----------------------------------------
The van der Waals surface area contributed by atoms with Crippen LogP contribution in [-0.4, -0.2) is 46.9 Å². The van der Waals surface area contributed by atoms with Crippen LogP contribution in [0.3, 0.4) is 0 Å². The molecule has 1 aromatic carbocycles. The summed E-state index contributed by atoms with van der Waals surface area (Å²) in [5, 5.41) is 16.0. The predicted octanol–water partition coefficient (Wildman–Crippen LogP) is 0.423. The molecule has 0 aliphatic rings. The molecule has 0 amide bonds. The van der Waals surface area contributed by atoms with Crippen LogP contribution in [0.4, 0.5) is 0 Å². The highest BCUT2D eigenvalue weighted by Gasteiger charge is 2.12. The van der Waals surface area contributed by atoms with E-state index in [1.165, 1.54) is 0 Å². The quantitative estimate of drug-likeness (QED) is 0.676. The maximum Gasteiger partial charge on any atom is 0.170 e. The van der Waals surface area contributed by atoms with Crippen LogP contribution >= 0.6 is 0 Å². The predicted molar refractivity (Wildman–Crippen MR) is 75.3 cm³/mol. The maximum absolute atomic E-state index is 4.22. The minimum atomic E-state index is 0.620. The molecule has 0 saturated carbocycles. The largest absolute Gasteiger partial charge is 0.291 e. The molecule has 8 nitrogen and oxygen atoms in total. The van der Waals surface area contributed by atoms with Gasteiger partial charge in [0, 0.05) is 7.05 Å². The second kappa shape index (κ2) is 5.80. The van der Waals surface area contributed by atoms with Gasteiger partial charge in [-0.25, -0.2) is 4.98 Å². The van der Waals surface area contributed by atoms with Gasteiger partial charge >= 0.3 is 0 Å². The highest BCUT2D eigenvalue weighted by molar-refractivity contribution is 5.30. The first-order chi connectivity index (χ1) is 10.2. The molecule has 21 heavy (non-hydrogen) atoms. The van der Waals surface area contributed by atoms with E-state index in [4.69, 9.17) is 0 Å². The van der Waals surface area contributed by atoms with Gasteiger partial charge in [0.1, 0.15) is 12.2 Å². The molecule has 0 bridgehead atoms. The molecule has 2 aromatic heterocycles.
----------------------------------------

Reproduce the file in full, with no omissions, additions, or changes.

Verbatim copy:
The van der Waals surface area contributed by atoms with Crippen LogP contribution in [-0.4, -0.2) is 46.9 Å². The van der Waals surface area contributed by atoms with Crippen LogP contribution in [0.3, 0.4) is 0 Å². The molecule has 1 aromatic carbocycles. The summed E-state index contributed by atoms with van der Waals surface area (Å²) in [5, 5.41) is 16.0. The predicted octanol–water partition coefficient (Wildman–Crippen LogP) is 0.423. The molecule has 0 aliphatic rings. The molecule has 0 amide bonds. The van der Waals surface area contributed by atoms with Crippen LogP contribution in [0.4, 0.5) is 0 Å². The highest BCUT2D eigenvalue weighted by Gasteiger charge is 2.12. The van der Waals surface area contributed by atoms with E-state index in [1.165, 1.54) is 0 Å². The quantitative estimate of drug-likeness (QED) is 0.676. The maximum Gasteiger partial charge on any atom is 0.170 e. The van der Waals surface area contributed by atoms with Crippen LogP contribution >= 0.6 is 0 Å². The predicted molar refractivity (Wildman–Crippen MR) is 75.3 cm³/mol. The maximum absolute atomic E-state index is 4.22. The minimum atomic E-state index is 0.620. The molecule has 0 saturated carbocycles. The largest absolute Gasteiger partial charge is 0.291 e. The molecule has 8 nitrogen and oxygen atoms in total. The van der Waals surface area contributed by atoms with Gasteiger partial charge in [0, 0.05) is 7.05 Å². The second kappa shape index (κ2) is 5.80. The van der Waals surface area contributed by atoms with Gasteiger partial charge in [-0.25, -0.2) is 4.98 Å². The van der Waals surface area contributed by atoms with Gasteiger partial charge >= 0.3 is 0 Å². The highest BCUT2D eigenvalue weighted by molar-refractivity contribution is 5.30. The first-order chi connectivity index (χ1) is 10.2. The molecule has 21 heavy (non-hydrogen) atoms. The van der Waals surface area contributed by atoms with E-state index in [4.69, 9.17) is 0 Å². The van der Waals surface area contributed by atoms with Gasteiger partial charge in [0.1, 0.15) is 12.2 Å². The molecule has 0 bridgehead atoms. The molecule has 2 aromatic heterocycles.